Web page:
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ToxFAQsTM for Styrene
This fact sheet answers the most frequently asked health questions (FAQs) about styrene. For more information, call the ATSDR Information Center at 1-800-232-4636. This fact sheet is one in a series of summaries about hazardous substances and their health effects. It is important you understand this information because this substance may harm you. The effects of exposure to any hazardous substance depend on the dose, the duration, how you are exposed, personal traits and habits, and whether other chemicals are present.
Exposure to styrene is most likely to occur from breathing indoor air that is contaminated with styrene vapors from building materials, tobacco smoke, and use of copying machines. Exposure may also occur by breathing automobile exhaust. People who work where styrene is used or manufactured are likely to be exposed by breathing workplace air. Breathing styrene is most likely to affect the nervous system. Styrene has been found in at least 251 of 1,699 National Priorities List sites identified by the Environmental Protection Agency (EPA).
What is styrene?
Styrene is a colorless liquid that evaporates easily and has a sweet smell. It often contains other chemicals that give it a sharp, unpleasant smell.
Styrene is widely used to make plastics and rubber. Products containing styrene include insulation, fiberglass, plastic pipes, automobile parts, shoes, drinking cups and other food containers, and carpet backing.
Most of these products contain styrene linked together in a long chain (polystyrene) as well as unlinked styrene.
What happens to styrene when it enters the environment?
- Styrene can be found in air, water, and soil after release from the manufacture, use, and disposal of styrene-based products.
- It is quickly broken down in the air, usually within 1 to 2 days.
- Styrene evaporates from shallow soils and surface water. Styrene that remains in soil or water may be broken down by bacteria or other microorganisms.
- Styrene is not expected to build up in animals.
How might I be exposed to styrene?
- Breathing indoor air that is contaminated with styrene vapors from building materials, cigarette smoke, or use of photocopy machines.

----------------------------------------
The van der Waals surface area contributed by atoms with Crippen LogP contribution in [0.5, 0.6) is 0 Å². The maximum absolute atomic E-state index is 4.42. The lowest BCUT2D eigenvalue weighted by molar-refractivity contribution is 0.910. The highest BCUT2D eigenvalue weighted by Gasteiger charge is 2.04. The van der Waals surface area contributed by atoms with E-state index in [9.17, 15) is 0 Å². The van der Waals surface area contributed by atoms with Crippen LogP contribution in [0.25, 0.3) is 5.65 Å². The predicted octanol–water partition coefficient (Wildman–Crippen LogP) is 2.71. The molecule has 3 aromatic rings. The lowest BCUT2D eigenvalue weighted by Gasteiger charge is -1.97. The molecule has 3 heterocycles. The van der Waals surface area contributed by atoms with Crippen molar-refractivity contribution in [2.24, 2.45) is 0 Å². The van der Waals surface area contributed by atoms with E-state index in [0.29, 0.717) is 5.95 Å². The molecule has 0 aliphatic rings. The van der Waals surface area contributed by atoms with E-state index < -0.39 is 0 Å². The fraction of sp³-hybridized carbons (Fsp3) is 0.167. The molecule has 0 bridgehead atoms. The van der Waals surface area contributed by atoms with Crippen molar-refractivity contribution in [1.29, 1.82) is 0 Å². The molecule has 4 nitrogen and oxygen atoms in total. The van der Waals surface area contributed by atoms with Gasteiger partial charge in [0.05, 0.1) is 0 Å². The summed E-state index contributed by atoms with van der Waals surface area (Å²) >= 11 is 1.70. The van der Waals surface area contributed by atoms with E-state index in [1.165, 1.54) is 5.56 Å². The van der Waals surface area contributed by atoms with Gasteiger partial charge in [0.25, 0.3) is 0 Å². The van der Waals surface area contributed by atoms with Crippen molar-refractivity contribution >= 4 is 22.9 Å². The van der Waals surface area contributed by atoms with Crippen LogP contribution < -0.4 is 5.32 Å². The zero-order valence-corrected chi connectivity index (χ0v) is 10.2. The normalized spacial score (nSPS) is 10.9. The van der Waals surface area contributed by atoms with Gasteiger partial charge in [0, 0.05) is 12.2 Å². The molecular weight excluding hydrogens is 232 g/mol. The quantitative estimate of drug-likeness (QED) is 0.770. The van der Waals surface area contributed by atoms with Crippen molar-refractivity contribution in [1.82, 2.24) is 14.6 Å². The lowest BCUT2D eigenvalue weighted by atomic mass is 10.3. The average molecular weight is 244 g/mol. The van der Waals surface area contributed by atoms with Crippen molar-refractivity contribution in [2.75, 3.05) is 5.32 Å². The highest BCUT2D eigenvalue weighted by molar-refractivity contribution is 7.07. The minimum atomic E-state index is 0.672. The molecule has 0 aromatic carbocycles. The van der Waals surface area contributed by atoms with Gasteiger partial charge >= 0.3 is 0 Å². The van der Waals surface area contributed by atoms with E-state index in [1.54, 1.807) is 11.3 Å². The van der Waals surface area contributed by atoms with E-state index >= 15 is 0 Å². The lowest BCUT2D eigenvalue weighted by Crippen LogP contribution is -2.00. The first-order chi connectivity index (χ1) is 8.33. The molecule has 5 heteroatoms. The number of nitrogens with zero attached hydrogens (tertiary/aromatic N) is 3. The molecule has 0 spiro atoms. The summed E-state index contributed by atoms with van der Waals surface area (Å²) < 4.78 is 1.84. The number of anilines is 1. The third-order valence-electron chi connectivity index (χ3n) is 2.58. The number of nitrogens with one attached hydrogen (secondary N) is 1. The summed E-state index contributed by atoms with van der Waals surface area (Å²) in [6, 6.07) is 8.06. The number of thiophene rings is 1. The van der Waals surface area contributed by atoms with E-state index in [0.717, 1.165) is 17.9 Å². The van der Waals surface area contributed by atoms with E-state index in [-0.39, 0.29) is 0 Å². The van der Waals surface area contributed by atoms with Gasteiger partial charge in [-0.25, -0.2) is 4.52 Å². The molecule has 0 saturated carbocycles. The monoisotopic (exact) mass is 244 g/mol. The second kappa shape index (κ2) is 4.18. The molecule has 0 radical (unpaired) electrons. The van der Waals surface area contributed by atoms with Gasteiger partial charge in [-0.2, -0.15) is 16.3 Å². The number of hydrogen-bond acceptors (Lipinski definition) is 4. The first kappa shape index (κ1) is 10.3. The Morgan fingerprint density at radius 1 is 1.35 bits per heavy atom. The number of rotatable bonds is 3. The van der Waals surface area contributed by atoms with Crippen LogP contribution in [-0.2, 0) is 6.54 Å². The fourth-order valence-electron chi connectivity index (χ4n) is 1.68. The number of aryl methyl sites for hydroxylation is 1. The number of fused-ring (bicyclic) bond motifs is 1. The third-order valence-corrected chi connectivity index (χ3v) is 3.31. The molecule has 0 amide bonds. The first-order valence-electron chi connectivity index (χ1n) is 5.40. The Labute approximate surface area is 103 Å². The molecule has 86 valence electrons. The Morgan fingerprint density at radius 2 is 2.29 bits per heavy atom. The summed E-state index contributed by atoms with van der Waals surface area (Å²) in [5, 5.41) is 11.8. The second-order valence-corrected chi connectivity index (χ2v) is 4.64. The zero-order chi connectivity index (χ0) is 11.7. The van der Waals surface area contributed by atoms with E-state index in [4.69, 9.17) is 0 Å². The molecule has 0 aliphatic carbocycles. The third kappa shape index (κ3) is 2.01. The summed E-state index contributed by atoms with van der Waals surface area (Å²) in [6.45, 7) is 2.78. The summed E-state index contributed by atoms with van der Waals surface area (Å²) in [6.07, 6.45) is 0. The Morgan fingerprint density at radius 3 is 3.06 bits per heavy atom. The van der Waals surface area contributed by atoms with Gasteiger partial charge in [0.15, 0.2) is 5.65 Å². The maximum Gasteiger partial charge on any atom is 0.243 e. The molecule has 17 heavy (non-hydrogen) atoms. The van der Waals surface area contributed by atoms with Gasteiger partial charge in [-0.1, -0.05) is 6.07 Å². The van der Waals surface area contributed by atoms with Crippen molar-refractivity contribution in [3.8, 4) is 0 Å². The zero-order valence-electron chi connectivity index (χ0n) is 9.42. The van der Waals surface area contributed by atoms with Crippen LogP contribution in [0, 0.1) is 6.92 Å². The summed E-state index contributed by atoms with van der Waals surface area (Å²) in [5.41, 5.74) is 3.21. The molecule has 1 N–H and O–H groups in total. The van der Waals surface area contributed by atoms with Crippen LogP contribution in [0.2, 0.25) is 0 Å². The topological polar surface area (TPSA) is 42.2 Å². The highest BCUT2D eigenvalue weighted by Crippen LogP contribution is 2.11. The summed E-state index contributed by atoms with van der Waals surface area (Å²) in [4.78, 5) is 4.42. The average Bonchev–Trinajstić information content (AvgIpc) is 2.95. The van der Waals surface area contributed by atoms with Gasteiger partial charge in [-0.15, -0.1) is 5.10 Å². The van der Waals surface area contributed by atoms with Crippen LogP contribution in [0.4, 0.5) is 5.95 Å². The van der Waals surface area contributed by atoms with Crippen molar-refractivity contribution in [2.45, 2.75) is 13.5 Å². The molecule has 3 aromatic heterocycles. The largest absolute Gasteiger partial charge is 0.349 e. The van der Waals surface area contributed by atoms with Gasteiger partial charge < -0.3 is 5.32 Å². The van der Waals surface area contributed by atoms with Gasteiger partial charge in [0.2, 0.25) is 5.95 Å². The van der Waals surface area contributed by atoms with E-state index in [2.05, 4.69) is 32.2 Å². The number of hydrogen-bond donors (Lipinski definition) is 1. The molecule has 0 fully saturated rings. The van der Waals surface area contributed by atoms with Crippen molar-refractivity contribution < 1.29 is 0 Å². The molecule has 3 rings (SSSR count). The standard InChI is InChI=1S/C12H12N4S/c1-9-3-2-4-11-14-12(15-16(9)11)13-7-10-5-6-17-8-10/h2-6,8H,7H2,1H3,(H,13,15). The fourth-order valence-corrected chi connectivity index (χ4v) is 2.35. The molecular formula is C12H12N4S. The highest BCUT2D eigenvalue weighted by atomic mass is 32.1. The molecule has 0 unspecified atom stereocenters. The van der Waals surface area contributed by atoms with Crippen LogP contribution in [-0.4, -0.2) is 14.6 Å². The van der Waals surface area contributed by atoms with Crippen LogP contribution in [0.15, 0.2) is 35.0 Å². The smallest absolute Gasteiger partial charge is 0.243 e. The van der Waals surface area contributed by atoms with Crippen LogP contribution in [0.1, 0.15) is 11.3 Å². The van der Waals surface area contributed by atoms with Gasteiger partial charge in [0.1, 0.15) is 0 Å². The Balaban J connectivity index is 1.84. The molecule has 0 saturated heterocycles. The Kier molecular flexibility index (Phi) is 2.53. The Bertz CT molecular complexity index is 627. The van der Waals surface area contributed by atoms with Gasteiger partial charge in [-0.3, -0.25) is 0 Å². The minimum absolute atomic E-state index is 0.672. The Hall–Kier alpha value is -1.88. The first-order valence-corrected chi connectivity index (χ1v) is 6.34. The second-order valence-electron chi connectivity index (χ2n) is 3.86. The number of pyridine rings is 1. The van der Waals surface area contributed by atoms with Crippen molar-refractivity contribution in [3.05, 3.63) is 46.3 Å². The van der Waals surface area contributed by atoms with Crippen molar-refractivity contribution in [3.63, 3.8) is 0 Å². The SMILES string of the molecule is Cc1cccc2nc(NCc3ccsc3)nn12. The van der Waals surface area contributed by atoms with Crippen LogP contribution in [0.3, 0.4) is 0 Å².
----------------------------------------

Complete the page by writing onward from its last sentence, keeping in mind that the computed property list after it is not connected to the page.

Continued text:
- Breathing automobile exhaust.
- Breathing contaminated workplace air or skin contact with liquid styrene and resins.
- Drinking or bathing in contaminated water.
- Living near industrial facilities or hazardous waste sites.
- Smoking cigarettes or eating food packaged in polystyrene containers; small amounts of styrene can be transferred to food from styrene-based packaging material.
- Ingesting low levels of styrene that occurs naturally in a variety of foods such as fruits, vegetables, nuts, beverages, and meats.
How can styrene affect my health?
If you breathe high levels of styrene (more than 1000 times higher than levels normally found in the environment), you may experience nervous system effects such as changes in color vision, tiredness, feeling drunk, slowed reaction time, concentration problems, or balance problems.
Hearing loss has been observed in animals exposed to very high concentrations of styrene. Changes in the lining of the nose and damage to the liver has also been observed in animals exposed to high concentrations of styrene, but animals may be more sensitive than humans to these effects.
How likely is styrene to cause cancer?
The Department of Health and Human Services (DHHS), National Toxicology Program (NTP) listed styrene as "reasonably anticipated to be a human carcinogen" in the Report on Carcinogens, Twelfth Edition, released on June 10, 2011.
The International Agency for Research on Cancer (IARC) has determined that styrene is a possible human carcinogen.
How can styrene affect children?